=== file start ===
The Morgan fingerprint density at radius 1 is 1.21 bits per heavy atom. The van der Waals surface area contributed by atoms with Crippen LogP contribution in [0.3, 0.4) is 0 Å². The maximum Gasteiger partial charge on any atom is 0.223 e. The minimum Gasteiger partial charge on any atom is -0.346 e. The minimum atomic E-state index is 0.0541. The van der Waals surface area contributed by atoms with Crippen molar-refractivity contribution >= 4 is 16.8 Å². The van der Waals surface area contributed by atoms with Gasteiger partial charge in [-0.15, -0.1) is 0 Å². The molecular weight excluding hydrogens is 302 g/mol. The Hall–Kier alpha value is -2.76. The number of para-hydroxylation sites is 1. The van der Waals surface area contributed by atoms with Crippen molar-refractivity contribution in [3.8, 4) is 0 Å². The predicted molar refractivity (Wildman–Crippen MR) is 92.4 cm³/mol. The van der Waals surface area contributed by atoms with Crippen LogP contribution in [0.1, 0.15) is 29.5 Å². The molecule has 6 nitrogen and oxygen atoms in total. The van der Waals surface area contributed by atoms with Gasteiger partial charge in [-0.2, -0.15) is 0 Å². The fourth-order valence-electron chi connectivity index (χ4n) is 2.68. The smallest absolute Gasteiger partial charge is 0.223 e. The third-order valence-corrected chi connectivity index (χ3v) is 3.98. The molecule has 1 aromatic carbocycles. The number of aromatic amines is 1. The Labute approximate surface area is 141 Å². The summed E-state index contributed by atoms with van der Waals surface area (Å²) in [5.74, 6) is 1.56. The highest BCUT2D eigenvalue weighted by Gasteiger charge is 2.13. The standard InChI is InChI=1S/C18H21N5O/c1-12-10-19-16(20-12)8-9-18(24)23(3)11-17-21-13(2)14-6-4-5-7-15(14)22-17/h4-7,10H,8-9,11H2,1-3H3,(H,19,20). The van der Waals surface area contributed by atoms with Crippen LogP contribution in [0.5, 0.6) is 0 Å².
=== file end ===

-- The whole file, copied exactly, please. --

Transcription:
The Morgan fingerprint density at radius 1 is 1.21 bits per heavy atom. The van der Waals surface area contributed by atoms with Crippen LogP contribution in [0.3, 0.4) is 0 Å². The maximum Gasteiger partial charge on any atom is 0.223 e. The minimum Gasteiger partial charge on any atom is -0.346 e. The minimum atomic E-state index is 0.0541. The van der Waals surface area contributed by atoms with Crippen molar-refractivity contribution >= 4 is 16.8 Å². The van der Waals surface area contributed by atoms with Gasteiger partial charge in [-0.15, -0.1) is 0 Å². The molecular weight excluding hydrogens is 302 g/mol. The Hall–Kier alpha value is -2.76. The number of para-hydroxylation sites is 1. The van der Waals surface area contributed by atoms with Crippen molar-refractivity contribution in [3.8, 4) is 0 Å². The predicted molar refractivity (Wildman–Crippen MR) is 92.4 cm³/mol. The van der Waals surface area contributed by atoms with Crippen LogP contribution in [0.1, 0.15) is 29.5 Å². The molecule has 6 nitrogen and oxygen atoms in total. The van der Waals surface area contributed by atoms with Gasteiger partial charge in [-0.2, -0.15) is 0 Å². The fourth-order valence-electron chi connectivity index (χ4n) is 2.68. The smallest absolute Gasteiger partial charge is 0.223 e. The third-order valence-corrected chi connectivity index (χ3v) is 3.98. The molecule has 1 aromatic carbocycles. The number of aromatic amines is 1. The Labute approximate surface area is 141 Å². The summed E-state index contributed by atoms with van der Waals surface area (Å²) in [5.74, 6) is 1.56. The highest BCUT2D eigenvalue weighted by Gasteiger charge is 2.13. The standard InChI is InChI=1S/C18H21N5O/c1-12-10-19-16(20-12)8-9-18(24)23(3)11-17-21-13(2)14-6-4-5-7-15(14)22-17/h4-7,10H,8-9,11H2,1-3H3,(H,19,20). The van der Waals surface area contributed by atoms with Crippen LogP contribution in [0.5, 0.6) is 0 Å².